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Expert Interview Series – Part 2: Hortonworks Co-Founder and Technical Fellow, Owen O’Malley on the Origins of Hadoop

You haven’t heard it until you’ve heard it from the horse’s mouth! Here is an interesting one-on-one with Hortonworks co-founder and technical fellow, Owen O’Malley, one of the first to begin coding Hadoop. He’s still very much in it, and he had a lot to share when he sat down with Syncsort’s Paige Roberts at the last Strata event. After discussing the early origins of Hadoop, and the reasons why ORC files were invented in Part 1, he shared some surprising news about the origins of Spark, Tez, and the stunning performance you can get from Hive with ORC and the new LLAP technology.

What do you think about Spark?

Owen O’Malley: Spark is really amazing. It’s a very different paradigm than a lot of the traditional Hadoop stuff. I went to Berkeley and gave a talk to their machine learning group, so …

It’s your fault! [laughing]

It’s my fault, yeah. As a result of that talk, they ended up making Spark.

The only way to do [distributed machine learning] before then would’ve been to do it in MapReduce and then chain a bunch of MapReduce jobs together. Really, what Spark was made for was that kind of iterative algorithm where you need to load up the data, do some processing, and then send the results across to all the workers, and then repeat. In MapReduce, the only way to do that is to make a series of jobs that’s 50 or 100 long.

And really slow.

It’s going to be really slow because you have to do all the setup over and over again. It doesn’t work well. That’s really where Spark came from. So, especially for those iterative use cases, Spark does an amazing job. The thing Spark did really well is they have really nice developer APIs. If you’re programming against it, it’s got very, very nice APIs.

Which is how you end up with a nice ecosystem around it.


So, what about Tez?

Tez is very much the extension of MapReduce. It was our attempt to take the problems of MapReduce and the limitations of MapReduce and …

Fix them.

Yeah, fix them. When people say MapReduce is dead, well yeah, it was killed by Tez. Tez is an amazing thing.

Have you seen any of the LLAP demos? LLAP combined with Tez is really amazing. I was just seeing a demo today that combines LLAP and Tez. For a table with six billion rows, it’s coming back in under a second out of Hive.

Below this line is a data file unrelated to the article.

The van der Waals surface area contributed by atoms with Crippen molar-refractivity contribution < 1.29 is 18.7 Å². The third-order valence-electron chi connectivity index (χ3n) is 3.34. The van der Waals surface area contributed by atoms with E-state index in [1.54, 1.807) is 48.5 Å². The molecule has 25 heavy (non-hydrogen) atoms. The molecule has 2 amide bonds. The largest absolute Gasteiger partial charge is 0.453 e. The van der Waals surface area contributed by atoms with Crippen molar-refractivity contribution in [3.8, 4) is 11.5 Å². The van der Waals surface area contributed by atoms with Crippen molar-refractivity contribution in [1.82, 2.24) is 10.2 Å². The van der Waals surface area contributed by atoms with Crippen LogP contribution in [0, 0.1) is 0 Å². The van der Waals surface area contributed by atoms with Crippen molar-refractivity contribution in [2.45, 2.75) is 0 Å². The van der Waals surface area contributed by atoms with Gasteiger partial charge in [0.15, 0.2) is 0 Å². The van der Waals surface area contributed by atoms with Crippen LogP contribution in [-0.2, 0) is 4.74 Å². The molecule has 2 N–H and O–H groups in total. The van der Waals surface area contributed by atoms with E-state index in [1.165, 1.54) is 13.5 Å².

You actually get very, very fast response. LLAP stands for “Live Long and Process.”

[Laughing] You jumped from Tolkien to Star Trek!

Yeah. I really need an orc doing the Vulcan hand sign just to tie the whole ORC and LLAP thing together.

Love that. [So, I created one.]

Orc O’Malley of the Yellow Elephant clan

Orc O’Malley of the Yellow Elephant clan

LLAP basically has the servers up and pre-warmed. Part of what we noticed is that spinning up a new JVM, not only does that spinning up process take a lot of time, it starts with the hotspot not being enabled. So, it’s not until after your process has been running a second that the hotspot compiler has gone in and optimized the parts of your Java executable that are getting run a lot.

You have both effects. It takes awhile to get going, and then you don’t run as quickly until the hotspot kicks in. LLAP fixes that because it leaves the servers up and shares them across users. It also caches in memory the files and columns, because it actually understands the columnar format that the data is in. Then the processing runs across the copy that’s in memory, if it has a copy. Otherwise, it will fetch it out of HDFS. So, you get these amazing speed-ups, especially when you combine Tez and LLAP together.

That’s amazing. What about streaming processing? I just saw the Capitol One presentation, and they have all of these processors they’re dealing with. It’s getting crazy out there.

[Laughing] It’s a very dynamic field. That’s part of what’s exciting, though. It’s really exciting watching the whole ecosystem evolve so quickly. That’s really how you see whether an ecosystem is healthy or not. Watching how much activity is happening. Are new products coming in that can do different things?

It’s vibrant and alive.

That’s what makes Hadoop such an exciting field to be in right now is watching all that activity.

With streaming, there are a lot of different contenders. I haven’t looked at them in a whole lot of detail, but I’m hearing really good things about Flink. We’ll see. Of course, with just general data in motion, Apache Nifi is a fascinating project.

It is. My friend Yolanda is working on it.

It’s headed in great directions.

Well, thanks for taking time to talk to me. I appreciate it.

Any time.

See the results of Syncsort’s third annual Hadoop Survey in the free eBook: Hadoop Perspectives for 2017.


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